Spider-Man: Across the Spider-Verse Movie Review: A glorious multiversal mess


Spider-Man: Across the Spider-Verse pushes the boundaries of what's possible in animation and superhero movies and sets the bar for both. It does multiverses better than Doctor Strange and has more heart than most superhero movies in the past few years.

It also has a lot of Spider-Men. And I mean a lot. Okay, maybe "a lot" doesn't begin to cover it. Across the Spider-Verse throws every possible permutation of the wall-crawler at you in cheeky cameos that span multiple mediums. From the insanity that is Peter Parkedcar (an actual Spider-Buggy) to cameos too amazing to spoil here, it's a comic book nerd's wet dream. Lost in this mess of webs is Miles Morales (Shameik Moore), our Afro-Latino Spider-Man who saved the world with the help of Spider-men and -women of different universes. When he's not pining for his multiversal muse Gwen Stacy (Hailee Steinfeld), he's worrying about college applications, his place in the world, and dangerous enemies like The Spot (Jason Schwartzman). But when Gwen pops back into Miles' life and introduces him to a much wider Spider-Verse than he knows...

I could tell you more about the plot, but the art style grabs me by the throat and demands my attention. This movie is gorgeous. Every frame is literally a painting, with colors that fry your eyeballs and action scenes that are framed more for aesthetics than clarity. Across the Spider-Verse often assumes you have the same reflexes as the rest of the Spider-folk, with exciting action set pieces rendered so painfully frenetic that it's literally hard to keep up with what's happening on screen. At one point, three different characters with their own separate art styles battle it out in the Guggenheim, devolving into a jumbled mess of shapes and lines that one wonders why the movie has no seizure warning.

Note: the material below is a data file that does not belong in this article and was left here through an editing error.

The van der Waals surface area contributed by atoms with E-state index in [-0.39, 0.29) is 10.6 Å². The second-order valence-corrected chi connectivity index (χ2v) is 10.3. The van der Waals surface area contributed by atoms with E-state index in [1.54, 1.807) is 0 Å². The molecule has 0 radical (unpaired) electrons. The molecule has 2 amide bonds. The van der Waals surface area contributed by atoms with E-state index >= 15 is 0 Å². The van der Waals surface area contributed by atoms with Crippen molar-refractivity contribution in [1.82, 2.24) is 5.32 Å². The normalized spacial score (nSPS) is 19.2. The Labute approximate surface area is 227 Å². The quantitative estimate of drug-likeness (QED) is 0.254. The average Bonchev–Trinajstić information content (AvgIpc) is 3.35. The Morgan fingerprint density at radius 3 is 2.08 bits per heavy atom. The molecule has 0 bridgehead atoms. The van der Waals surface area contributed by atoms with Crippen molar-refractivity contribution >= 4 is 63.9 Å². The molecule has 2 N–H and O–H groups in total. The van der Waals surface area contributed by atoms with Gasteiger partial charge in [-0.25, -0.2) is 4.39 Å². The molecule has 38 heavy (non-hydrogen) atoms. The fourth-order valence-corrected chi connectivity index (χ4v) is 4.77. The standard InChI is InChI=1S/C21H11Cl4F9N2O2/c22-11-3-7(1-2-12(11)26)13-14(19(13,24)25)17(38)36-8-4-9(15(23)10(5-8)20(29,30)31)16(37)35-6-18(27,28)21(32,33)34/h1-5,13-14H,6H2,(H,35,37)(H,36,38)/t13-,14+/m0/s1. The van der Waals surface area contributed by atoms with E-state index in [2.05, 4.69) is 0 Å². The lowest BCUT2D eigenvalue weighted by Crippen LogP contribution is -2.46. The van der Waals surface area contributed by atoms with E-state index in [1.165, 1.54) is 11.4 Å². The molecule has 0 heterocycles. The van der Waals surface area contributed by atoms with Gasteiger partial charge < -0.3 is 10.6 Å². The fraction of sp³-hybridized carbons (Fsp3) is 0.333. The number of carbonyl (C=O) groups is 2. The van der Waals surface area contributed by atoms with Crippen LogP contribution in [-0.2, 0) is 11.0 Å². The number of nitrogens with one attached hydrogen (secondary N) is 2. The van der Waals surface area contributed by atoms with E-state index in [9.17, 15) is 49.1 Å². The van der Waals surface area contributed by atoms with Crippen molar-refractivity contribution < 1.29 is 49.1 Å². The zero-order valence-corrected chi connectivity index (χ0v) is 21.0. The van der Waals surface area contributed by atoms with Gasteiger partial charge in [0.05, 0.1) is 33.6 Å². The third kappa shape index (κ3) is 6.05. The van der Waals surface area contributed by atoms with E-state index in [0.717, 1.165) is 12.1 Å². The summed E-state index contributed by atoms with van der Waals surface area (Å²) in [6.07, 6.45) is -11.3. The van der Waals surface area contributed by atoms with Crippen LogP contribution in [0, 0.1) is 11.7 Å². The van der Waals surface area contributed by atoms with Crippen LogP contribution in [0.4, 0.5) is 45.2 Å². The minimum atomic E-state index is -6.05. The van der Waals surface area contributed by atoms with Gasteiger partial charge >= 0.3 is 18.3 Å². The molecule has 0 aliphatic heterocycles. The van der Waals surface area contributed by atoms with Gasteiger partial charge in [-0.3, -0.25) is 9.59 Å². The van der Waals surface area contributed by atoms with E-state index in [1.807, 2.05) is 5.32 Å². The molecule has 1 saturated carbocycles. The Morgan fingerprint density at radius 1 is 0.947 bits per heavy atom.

When it's not bombarding your vision with neon Kirby crackle every few minutes, Across the Spider-Verse treats you to some very compelling characters in the form of Miguel O'Hara (Oscar Isaac), the Spider-Man of 2099 who carries the responsibility of keeping the gossamer threads of the Spider-verse from unraveling. Just as Miles is learning about the burden of responsibility and the complexities of identity, Miguel has learned these lessons the hard way -- and you feel it in every scene he's in.

Hailee Steinfeld's Gwen Stacy was a considerable part of Into the Spider-Verse, but this time the spotlight lingers on her just a little bit more in terms of dramatic moments and even character development. Just as Thanos made Infinity War his movie, Gwen feels on equal footing with Miles in Across the Spider-Verse. Not complaining, as Gwen has grown to be the best part of these movies by a mile. Speaking of Miles, I can't wait to know how Miles Morales will set himself apart despite becoming the least interesting Spider-person in the room. And from the looks of the sudden cliffhanger ending (in case you're one of the many who forgot, this movie was announced as split into two parts), it seems I have to wait. And if the wait is killing me, you know you got yourself a good movie.

Spider-Man fans have been eating good. Since Into the Spider-Verse and No Way Home, the webslinger has been 2-for-2 in the box office these past few years. Spider-Man: Across the Spider-Verse continues that trend as a shining addition to the Spider-Verse saga -- if your eyes can adjust quickly enough. Highly recommended!

Post a Comment